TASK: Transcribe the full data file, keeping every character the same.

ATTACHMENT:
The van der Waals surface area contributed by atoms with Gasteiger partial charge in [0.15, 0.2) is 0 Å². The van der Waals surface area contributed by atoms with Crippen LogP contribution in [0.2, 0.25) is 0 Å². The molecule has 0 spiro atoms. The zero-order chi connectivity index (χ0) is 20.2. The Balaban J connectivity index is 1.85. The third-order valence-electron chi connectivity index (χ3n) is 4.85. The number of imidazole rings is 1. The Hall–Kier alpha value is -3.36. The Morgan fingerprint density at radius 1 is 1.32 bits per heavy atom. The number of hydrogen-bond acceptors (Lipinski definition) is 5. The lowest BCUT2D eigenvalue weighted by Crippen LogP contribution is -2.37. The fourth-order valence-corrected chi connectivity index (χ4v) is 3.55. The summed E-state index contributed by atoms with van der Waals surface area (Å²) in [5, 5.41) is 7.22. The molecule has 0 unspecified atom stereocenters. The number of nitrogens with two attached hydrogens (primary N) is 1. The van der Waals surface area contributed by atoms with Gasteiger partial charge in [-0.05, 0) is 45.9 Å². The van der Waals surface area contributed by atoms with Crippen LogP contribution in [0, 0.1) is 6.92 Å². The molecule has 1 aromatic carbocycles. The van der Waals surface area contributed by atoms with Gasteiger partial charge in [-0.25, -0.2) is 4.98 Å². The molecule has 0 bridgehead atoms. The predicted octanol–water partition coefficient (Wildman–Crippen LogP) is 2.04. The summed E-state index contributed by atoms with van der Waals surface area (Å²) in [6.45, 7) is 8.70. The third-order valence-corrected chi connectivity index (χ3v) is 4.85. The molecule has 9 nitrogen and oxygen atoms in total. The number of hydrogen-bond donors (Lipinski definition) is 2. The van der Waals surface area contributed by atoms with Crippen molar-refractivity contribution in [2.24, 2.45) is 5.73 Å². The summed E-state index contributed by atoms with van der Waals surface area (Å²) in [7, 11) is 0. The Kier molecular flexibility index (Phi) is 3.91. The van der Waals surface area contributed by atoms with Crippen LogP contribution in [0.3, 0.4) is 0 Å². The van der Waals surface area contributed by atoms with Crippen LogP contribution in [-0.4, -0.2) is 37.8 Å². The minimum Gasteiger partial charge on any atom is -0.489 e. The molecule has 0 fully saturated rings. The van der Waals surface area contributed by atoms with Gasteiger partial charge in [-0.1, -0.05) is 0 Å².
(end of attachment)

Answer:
The van der Waals surface area contributed by atoms with Gasteiger partial charge in [0.15, 0.2) is 0 Å². The van der Waals surface area contributed by atoms with Crippen LogP contribution in [0.2, 0.25) is 0 Å². The molecule has 0 spiro atoms. The zero-order chi connectivity index (χ0) is 20.2. The Balaban J connectivity index is 1.85. The third-order valence-electron chi connectivity index (χ3n) is 4.85. The number of imidazole rings is 1. The Hall–Kier alpha value is -3.36. The Morgan fingerprint density at radius 1 is 1.32 bits per heavy atom. The number of hydrogen-bond acceptors (Lipinski definition) is 5. The lowest BCUT2D eigenvalue weighted by Crippen LogP contribution is -2.37. The fourth-order valence-corrected chi connectivity index (χ4v) is 3.55. The summed E-state index contributed by atoms with van der Waals surface area (Å²) in [5, 5.41) is 7.22. The molecule has 0 unspecified atom stereocenters. The number of nitrogens with two attached hydrogens (primary N) is 1. The van der Waals surface area contributed by atoms with Gasteiger partial charge in [-0.05, 0) is 45.9 Å². The van der Waals surface area contributed by atoms with Crippen LogP contribution in [0, 0.1) is 6.92 Å². The molecule has 1 aromatic carbocycles. The van der Waals surface area contributed by atoms with Gasteiger partial charge in [-0.25, -0.2) is 4.98 Å². The molecule has 0 bridgehead atoms. The predicted octanol–water partition coefficient (Wildman–Crippen LogP) is 2.04. The summed E-state index contributed by atoms with van der Waals surface area (Å²) in [6.45, 7) is 8.70. The third-order valence-corrected chi connectivity index (χ3v) is 4.85. The molecule has 9 nitrogen and oxygen atoms in total. The number of hydrogen-bond donors (Lipinski definition) is 2. The van der Waals surface area contributed by atoms with Crippen molar-refractivity contribution in [2.24, 2.45) is 5.73 Å². The summed E-state index contributed by atoms with van der Waals surface area (Å²) in [7, 11) is 0. The Kier molecular flexibility index (Phi) is 3.91. The van der Waals surface area contributed by atoms with Crippen LogP contribution in [0.3, 0.4) is 0 Å². The van der Waals surface area contributed by atoms with Crippen LogP contribution in [-0.4, -0.2) is 37.8 Å². The minimum Gasteiger partial charge on any atom is -0.489 e. The molecule has 0 fully saturated rings. The van der Waals surface area contributed by atoms with Gasteiger partial charge in [-0.1, -0.05) is 0 Å².